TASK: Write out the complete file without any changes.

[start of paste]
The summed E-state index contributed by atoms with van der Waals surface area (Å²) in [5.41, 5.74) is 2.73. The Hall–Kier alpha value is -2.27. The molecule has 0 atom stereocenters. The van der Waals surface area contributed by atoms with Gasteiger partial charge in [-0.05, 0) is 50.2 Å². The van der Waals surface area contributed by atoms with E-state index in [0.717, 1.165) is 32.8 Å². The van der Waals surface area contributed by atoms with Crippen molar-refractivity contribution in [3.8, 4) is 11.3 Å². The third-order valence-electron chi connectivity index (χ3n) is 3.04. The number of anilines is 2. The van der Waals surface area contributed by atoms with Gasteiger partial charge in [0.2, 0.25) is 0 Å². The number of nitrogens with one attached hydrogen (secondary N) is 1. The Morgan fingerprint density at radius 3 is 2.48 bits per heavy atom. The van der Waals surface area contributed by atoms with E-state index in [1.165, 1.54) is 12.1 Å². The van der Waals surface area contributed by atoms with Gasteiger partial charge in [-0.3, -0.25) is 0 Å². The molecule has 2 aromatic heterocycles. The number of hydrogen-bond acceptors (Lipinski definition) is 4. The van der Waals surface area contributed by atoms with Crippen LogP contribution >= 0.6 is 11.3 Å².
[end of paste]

The summed E-state index contributed by atoms with van der Waals surface area (Å²) in [5.41, 5.74) is 2.73. The Hall–Kier alpha value is -2.27. The molecule has 0 atom stereocenters. The van der Waals surface area contributed by atoms with Gasteiger partial charge in [-0.05, 0) is 50.2 Å². The van der Waals surface area contributed by atoms with E-state index in [0.717, 1.165) is 32.8 Å². The van der Waals surface area contributed by atoms with Crippen molar-refractivity contribution in [3.8, 4) is 11.3 Å². The third-order valence-electron chi connectivity index (χ3n) is 3.04. The number of anilines is 2. The van der Waals surface area contributed by atoms with Gasteiger partial charge in [0.2, 0.25) is 0 Å². The number of nitrogens with one attached hydrogen (secondary N) is 1. The Morgan fingerprint density at radius 3 is 2.48 bits per heavy atom. The van der Waals surface area contributed by atoms with E-state index in [1.165, 1.54) is 12.1 Å². The van der Waals surface area contributed by atoms with Gasteiger partial charge in [-0.3, -0.25) is 0 Å². The molecule has 2 aromatic heterocycles. The number of hydrogen-bond acceptors (Lipinski definition) is 4. The van der Waals surface area contributed by atoms with Crippen LogP contribution >= 0.6 is 11.3 Å².